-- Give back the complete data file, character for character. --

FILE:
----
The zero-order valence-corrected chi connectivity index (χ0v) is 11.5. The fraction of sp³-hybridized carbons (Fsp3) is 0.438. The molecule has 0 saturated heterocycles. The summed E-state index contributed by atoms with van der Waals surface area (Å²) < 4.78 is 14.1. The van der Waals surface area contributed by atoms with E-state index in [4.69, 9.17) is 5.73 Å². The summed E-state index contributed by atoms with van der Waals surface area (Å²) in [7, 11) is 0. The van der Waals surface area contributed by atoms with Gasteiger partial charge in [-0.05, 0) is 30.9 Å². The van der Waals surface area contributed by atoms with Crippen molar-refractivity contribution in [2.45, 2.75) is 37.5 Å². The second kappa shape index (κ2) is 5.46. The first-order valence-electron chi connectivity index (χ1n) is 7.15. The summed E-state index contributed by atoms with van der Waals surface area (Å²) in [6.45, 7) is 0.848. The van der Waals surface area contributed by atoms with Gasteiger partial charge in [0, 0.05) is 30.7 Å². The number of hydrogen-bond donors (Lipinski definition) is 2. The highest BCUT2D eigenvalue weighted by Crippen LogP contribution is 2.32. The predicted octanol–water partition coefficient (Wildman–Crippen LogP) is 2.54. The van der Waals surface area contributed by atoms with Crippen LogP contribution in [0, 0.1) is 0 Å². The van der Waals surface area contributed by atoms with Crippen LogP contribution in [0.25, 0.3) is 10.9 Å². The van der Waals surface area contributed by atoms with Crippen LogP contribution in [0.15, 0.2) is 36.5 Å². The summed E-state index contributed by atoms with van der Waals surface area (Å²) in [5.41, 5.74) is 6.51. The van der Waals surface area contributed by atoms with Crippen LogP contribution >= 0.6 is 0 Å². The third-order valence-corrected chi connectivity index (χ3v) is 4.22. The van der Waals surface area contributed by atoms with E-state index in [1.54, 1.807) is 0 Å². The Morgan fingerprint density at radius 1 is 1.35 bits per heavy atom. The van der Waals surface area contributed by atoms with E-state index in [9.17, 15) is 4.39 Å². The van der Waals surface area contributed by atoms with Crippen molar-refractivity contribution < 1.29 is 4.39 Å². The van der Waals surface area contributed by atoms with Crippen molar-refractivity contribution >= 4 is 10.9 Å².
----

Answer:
The zero-order valence-corrected chi connectivity index (χ0v) is 11.5. The fraction of sp³-hybridized carbons (Fsp3) is 0.438. The molecule has 0 saturated heterocycles. The summed E-state index contributed by atoms with van der Waals surface area (Å²) < 4.78 is 14.1. The van der Waals surface area contributed by atoms with E-state index in [4.69, 9.17) is 5.73 Å². The summed E-state index contributed by atoms with van der Waals surface area (Å²) in [7, 11) is 0. The van der Waals surface area contributed by atoms with Gasteiger partial charge in [-0.05, 0) is 30.9 Å². The van der Waals surface area contributed by atoms with Crippen molar-refractivity contribution in [2.45, 2.75) is 37.5 Å². The second kappa shape index (κ2) is 5.46. The first-order valence-electron chi connectivity index (χ1n) is 7.15. The summed E-state index contributed by atoms with van der Waals surface area (Å²) in [6.45, 7) is 0.848. The van der Waals surface area contributed by atoms with Gasteiger partial charge in [0, 0.05) is 30.7 Å². The number of hydrogen-bond donors (Lipinski definition) is 2. The highest BCUT2D eigenvalue weighted by Crippen LogP contribution is 2.32. The predicted octanol–water partition coefficient (Wildman–Crippen LogP) is 2.54. The van der Waals surface area contributed by atoms with Crippen LogP contribution in [0, 0.1) is 0 Å². The van der Waals surface area contributed by atoms with Crippen LogP contribution in [0.25, 0.3) is 10.9 Å². The van der Waals surface area contributed by atoms with Crippen LogP contribution in [0.15, 0.2) is 36.5 Å². The summed E-state index contributed by atoms with van der Waals surface area (Å²) in [5.41, 5.74) is 6.51. The van der Waals surface area contributed by atoms with Crippen LogP contribution >= 0.6 is 0 Å². The third-order valence-corrected chi connectivity index (χ3v) is 4.22. The van der Waals surface area contributed by atoms with E-state index in [1.54, 1.807) is 0 Å². The Morgan fingerprint density at radius 1 is 1.35 bits per heavy atom. The van der Waals surface area contributed by atoms with E-state index in [9.17, 15) is 4.39 Å². The van der Waals surface area contributed by atoms with Crippen molar-refractivity contribution < 1.29 is 4.39 Å². The van der Waals surface area contributed by atoms with Crippen molar-refractivity contribution >= 4 is 10.9 Å².